Defence through Unity: The Role of Collective Security in safeguarding International Defence

This article “Defence through Unity: The Role of Collective Security in Safeguarding International Defence” is written by Prerna Puthela, a student from Lovely Professional University.



An international system is a group of sovereign states with vastly different ideologies, interests, capabilities, structures, and goals, thus chances of conflict are, unfortunately, high. The notion that nations could combine to create a collective force is ages old, as States have sought agreements to combine military and security capabilities with neighbours or other allies to prevent the conflict or deter the effect of conflict unitedly. This collectiveness is the best way to prevent the conflict.

Collective Security: Meaning and Definition

Collective security refers to “the use of threats and an organization working together to lessoned, prevent and correct actions contrary to social value and to prevent the escalation of conflicts.” In its simplest sense, collective security is the effort to respond in a coordinated manner to threats or attacks against one or more states.

“Collective Security is machinery for joint action to prevent or counter any attack against an established international order.” –George Schwarzenberger

“Collective Security implies collective measures for dealing with threats to peace.” —

Palmer and Perkins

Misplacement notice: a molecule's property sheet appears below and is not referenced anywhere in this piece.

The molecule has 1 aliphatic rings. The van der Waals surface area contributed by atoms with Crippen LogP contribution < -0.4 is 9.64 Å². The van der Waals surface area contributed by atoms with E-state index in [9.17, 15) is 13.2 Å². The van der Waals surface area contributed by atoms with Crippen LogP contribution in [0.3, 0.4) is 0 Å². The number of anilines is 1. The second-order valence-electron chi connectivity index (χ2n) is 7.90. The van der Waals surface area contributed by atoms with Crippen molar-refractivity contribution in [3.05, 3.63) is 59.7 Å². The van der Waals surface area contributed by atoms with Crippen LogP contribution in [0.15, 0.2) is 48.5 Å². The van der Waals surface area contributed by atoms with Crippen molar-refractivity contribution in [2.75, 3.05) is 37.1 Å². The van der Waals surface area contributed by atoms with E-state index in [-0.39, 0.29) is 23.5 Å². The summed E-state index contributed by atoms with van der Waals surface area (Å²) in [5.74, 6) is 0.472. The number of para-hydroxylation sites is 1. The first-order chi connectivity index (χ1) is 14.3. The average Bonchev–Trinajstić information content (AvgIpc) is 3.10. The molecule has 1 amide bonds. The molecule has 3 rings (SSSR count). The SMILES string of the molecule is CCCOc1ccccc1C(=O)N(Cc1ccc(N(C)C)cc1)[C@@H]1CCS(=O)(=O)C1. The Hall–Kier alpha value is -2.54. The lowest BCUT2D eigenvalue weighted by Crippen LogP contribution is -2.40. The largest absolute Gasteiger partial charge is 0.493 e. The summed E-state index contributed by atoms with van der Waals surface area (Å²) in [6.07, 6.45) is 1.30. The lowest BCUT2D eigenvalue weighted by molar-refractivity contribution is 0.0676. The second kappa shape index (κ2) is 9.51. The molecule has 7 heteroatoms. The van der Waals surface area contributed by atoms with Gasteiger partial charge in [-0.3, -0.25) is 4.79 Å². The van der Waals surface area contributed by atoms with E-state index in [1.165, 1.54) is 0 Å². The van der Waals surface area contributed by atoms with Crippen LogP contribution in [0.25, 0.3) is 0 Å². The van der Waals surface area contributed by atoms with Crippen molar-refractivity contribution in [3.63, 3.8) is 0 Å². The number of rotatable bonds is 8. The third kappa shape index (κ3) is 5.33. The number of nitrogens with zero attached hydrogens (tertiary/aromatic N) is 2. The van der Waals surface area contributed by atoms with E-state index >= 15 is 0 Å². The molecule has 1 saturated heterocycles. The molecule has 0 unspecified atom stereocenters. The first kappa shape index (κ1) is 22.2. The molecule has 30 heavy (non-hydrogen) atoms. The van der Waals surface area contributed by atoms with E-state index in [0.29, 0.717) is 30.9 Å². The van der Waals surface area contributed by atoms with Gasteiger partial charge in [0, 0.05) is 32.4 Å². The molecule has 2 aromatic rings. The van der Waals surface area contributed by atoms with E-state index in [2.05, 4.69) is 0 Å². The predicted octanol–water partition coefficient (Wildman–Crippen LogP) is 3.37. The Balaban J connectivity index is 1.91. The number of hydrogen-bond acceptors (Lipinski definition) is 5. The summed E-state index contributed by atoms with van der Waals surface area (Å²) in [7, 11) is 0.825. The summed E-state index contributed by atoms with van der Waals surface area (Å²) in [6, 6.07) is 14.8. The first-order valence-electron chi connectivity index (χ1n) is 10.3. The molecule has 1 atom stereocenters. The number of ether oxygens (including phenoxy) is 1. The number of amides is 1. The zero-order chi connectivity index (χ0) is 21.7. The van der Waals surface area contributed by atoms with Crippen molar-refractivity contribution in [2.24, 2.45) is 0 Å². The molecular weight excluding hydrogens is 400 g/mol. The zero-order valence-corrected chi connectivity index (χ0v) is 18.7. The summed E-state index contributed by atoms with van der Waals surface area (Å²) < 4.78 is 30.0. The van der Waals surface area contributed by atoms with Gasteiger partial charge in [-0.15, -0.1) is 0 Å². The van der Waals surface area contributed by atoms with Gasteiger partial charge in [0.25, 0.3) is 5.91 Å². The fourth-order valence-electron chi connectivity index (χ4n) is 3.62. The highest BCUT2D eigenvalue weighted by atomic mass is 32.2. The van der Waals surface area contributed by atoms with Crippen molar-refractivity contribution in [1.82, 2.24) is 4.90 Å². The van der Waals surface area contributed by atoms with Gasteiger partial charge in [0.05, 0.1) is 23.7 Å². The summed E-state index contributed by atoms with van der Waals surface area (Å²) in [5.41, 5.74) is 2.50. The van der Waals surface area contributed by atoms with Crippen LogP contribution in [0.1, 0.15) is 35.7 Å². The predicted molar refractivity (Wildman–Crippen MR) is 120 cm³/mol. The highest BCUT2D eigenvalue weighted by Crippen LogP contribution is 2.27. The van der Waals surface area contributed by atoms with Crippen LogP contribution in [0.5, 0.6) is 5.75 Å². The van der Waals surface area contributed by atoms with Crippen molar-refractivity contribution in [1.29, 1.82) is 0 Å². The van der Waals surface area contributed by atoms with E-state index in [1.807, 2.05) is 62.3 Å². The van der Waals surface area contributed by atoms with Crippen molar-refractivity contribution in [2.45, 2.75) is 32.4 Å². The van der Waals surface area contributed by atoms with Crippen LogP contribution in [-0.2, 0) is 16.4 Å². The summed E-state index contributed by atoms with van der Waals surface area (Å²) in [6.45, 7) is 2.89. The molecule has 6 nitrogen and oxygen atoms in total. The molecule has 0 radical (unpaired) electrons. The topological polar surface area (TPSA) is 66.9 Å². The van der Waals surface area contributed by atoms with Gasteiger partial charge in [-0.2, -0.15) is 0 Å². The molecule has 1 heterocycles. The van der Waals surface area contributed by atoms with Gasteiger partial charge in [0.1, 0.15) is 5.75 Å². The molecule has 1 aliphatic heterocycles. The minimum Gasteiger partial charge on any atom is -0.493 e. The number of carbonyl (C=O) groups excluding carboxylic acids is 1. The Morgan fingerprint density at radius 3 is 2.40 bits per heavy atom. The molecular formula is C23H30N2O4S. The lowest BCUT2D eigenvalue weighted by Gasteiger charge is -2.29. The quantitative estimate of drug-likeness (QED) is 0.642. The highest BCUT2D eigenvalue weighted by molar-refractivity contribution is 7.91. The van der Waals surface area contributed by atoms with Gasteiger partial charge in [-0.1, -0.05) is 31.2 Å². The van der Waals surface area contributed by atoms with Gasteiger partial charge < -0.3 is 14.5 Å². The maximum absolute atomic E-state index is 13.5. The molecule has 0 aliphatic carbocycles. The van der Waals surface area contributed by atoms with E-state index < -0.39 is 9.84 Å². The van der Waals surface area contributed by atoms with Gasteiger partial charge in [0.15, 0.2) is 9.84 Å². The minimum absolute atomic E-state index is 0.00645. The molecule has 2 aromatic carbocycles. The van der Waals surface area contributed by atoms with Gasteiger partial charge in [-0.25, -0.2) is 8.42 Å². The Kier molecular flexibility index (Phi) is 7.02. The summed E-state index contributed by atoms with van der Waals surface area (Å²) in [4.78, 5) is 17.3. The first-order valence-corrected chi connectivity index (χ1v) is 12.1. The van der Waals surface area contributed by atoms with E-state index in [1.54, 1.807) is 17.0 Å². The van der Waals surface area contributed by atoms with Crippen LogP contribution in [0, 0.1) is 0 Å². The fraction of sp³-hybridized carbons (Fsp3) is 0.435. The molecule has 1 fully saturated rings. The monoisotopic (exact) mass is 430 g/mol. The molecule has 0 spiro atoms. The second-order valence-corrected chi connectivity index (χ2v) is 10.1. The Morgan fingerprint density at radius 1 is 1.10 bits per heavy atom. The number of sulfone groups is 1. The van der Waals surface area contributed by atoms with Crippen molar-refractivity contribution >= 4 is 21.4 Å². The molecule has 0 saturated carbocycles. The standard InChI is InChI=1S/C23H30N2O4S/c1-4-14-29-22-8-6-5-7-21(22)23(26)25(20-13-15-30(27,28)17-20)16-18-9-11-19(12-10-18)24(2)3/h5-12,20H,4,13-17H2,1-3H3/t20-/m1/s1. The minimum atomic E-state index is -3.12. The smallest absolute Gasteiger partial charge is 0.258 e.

Examples of Collective Security include the UN, League of Nations, WHO etc.

Goals and Objectives of Collective Security

Maintain International Peace and Security is the primary objective enshrined under the UN Charter. The UN strives to achieve this through various means, including conflict prevention, peacekeeping and collective action against aggression. UN member states agree to act together to address threats to peace. This can involve diplomatic measures, economic sanctions or even military intervention authorized by the Security Council. The UN encourages member states to resolve their differences peacefully through negotiation, mediation or arbitration.

The Collective Security is based on the principle of “unus pro omnibus, omnes pro uno which means one for all, and all for one.

For Example: The Common African Defence and Security Policy

Role of the United Nations in Collective Security

United Nations played a crucial role in safeguarding international peace and security. Under collective security arrangements, states typically form alliances or join international organizations with mutual defence clauses, such as NATO and the UN Charter’s Article 51. The role of UN in the collective Security is a cornerstone of international relations aimed at maintaining peace and security among nations. The concept of Collective Security, as envisioned by the UN revolves around the idea that all member states share the responsibility to collectively respond to the threats to international peace and security. This concept is laid out in Article 1 of the UN Charter, which emphasizes that the purpose of the UN is to maintain peace and security globally and to take initiatives to prevent or deter threats to international peace and security.

Role of Collective Security in Safeguarding International Defence

The role of collective security in safeguarding international defence is crucial for promoting stability, deterring aggression, and addressing security challenges that transcend national borders. Here’s how collective security contributes to safeguarding international defence: